• Compass/whistle. A compass is always a good idea, and you should know how to properly use it (by the way “orienting a map” using a compass does not constitute knowing how to use it). Get a compass with a mirror for signaling in the event of an emergency. Also bring a whistle for the same reason. These two methods are much more effective than trying to yell to rescuers (and your injury might dictate you not being able to yell).
  • Water. Nalgene and stainless steel bottles are fine, but heavy. Try an old Gatorade bottle with a custom (re: dirtbag) duct-tape handle. An extra 2-liter soda bottle can ride in the pack for refills and crushes down to save space as water is used. In springtime or in rainy/wet regions, consider bringing a straw. Keep it in your chest pocket and drink as you go when trickles and pools turn up on the climb. This can save a lot of water weight in your pack, but don’t depend on it entirely. Personally, I’m hard on my stuff and I’ve had so many issues with various bladders that I wrote them off years ago.
  • Knife/multitool. Terribly useful.
  • Sunglasses. Easy to forget during those 3am alpine starts.
  • Sunscreen/chapstick. Depending on the region and weather.
  • Cellphone/camera. Sure, why not. For a few additional ounces an iPhone or equivalent does double duty for documenting and checking in with your support crew.
  • Bivy/Foam Pad. For really big days in less than ideal conditions and/or when there’s a good chance of getting benighted, a lightweight bivy sack and ½ piece of foam pad will keep you warmer and drier than your clothing alone can provide. It just may be the difference between a comfortable night vs emergency situation. For bivy’s forget about comfort features. Get something lightweight and small because chances are you won’t actually use it. I use the MSR E-bivy. For really lightweight packs, the insulite pad also does double-duty as a back pad/structural component and makes for a nice seat in spring snow conditions.

Of course, don’t forget to leave a few celebratory Sierra Nevada Pale Ales in the car for your return!

Tech Tips: Mountain Training

Lacing up for pre-trip training in anticipation of  the Yosemite Grand Traverse Backpacking Trip

Lacing up for pre-trip training in anticipation of the Yosemite Grand Traverse Backpack

Just like everything in life, the best way to get better at something is to keep practicing it. While most of us don’t have the luxury of practicing hiking up mountain passes on a daily or weekly basis, we can try to simulate the rigors of our endeavors through training. With many of SYMG’s longer high-mountain trips, the issue most people have physically isn’t whether they can climb the pass, but instead is one of repeat performances. That is, can they hike with a full pack day after day over high passes? With that goal in mind, it is the concept of recovery and rebound that we will focus on here, particularly geared towards our longer backpacking trips such as the Trans-Sierra Trail, Yosemite Grand Traverse, or the Yosemite High Passes Loop.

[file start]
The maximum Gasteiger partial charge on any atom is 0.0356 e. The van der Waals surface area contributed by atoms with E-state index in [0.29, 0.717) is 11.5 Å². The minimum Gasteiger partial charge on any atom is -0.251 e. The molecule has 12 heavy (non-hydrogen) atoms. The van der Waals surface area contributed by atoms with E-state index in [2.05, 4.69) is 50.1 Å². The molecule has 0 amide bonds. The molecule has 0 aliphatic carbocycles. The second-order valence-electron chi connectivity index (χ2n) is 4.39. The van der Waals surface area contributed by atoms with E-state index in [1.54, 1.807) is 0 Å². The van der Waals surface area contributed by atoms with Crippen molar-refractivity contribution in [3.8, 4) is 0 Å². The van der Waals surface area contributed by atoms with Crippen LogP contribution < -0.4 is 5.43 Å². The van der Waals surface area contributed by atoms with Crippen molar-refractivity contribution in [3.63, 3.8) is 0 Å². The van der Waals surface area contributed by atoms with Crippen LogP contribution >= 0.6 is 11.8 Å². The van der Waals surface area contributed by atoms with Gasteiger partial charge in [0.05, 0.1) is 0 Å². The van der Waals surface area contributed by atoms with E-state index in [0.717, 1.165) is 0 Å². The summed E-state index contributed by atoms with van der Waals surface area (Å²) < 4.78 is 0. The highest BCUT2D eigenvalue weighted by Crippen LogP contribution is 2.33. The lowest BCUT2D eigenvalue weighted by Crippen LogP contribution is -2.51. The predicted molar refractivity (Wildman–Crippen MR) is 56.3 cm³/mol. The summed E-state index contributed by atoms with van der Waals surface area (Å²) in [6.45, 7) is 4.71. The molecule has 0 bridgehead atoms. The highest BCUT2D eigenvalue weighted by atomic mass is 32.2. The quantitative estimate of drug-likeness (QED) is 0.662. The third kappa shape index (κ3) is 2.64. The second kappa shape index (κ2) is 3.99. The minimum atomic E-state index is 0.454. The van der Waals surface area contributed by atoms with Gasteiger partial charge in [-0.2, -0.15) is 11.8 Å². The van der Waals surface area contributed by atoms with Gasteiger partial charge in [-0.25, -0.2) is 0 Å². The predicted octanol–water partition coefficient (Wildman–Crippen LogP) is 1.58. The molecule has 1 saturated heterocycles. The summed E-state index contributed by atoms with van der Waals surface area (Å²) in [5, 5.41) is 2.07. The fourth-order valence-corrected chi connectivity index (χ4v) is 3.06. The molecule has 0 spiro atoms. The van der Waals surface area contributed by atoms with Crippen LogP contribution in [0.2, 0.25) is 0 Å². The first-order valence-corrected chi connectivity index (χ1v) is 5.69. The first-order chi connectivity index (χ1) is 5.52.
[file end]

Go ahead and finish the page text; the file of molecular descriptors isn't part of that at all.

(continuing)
A slow, steady ramp-up of activity leading to the date of a trip is the ideal, starting with general cardiovascular fitness and endurance about 3 times a week, eventually growing to being able to do it everyday of the week with little or no soreness at any point in the week. Strength training can then be added in, ultimately giving you an edge for uneven trails while wearing a backpack. This schedule is by no means prescriptive, just a suggestion of what could be done. As always, consult your doctor before starting any training program or embarking on any trip.

  • Screen shot 2013-03-19 at 11.19.08 AMOn “Cardio” days, go for a run, a hike with loaded pack, or a bike ride. For an additional challenge in later weeks, train onhilly terrain.
  • On days when the schedule says, “Do something Fun!” do exactly that. Do something you enjoy outside like go to the beach, play frisbee, hike in your local park; whatever you like to do that’s active and fun. Keep it fresh!
  • On strength training days, be sure to warm up for at least 10 minutes by doing light cardiovascular exercise, ideally including stretching and range of motion exercises.
  • Lower body strength work would be things like squats, lunges, and step-ups.
  • Core strength includes sit-ups, planks, and mountain climbers.
  • Upper body strength exercises includes push ups, pull ups, and upright rows.

 

Tech Tips: Meal Planning

Fresh veggie wraps along the Yosemite Grand Traverse.

Fresh veggie wraps along the Yosemite Grand Traverse.

Just because you’re in the backcountry doesn’t mean you can’t enjoy great food. At SYMG, we pride ourselves on cooking amazing food in amazing places and our “Backcountry Gourmet” cuisine has even been acclaimed in Sunset Magazine. Here are a few tips from seasoned (ha ha) John Muir Trail Guide Alex Steiner on backcountry chef-ing.

Many of our guests are surprised when we serve the first backcountry meal and it isn’t mac-and-cheese or something dehydrated in a pouch. While dehydrated foods can occasionally be lighter (keep in mind that you’ll need to pack out all the trash they create), they definitely don’t make the trip any easier. Having nutritious, fresh food provides better nutritional value and arguably creates an all around more enjoyable experience. If you’ve been eating nothing but dehydrated pasta sauce for 4 days, you won’t have quite as much pep-in-your-step as if you’ve been eating sea bass tacos with fresh guacamole.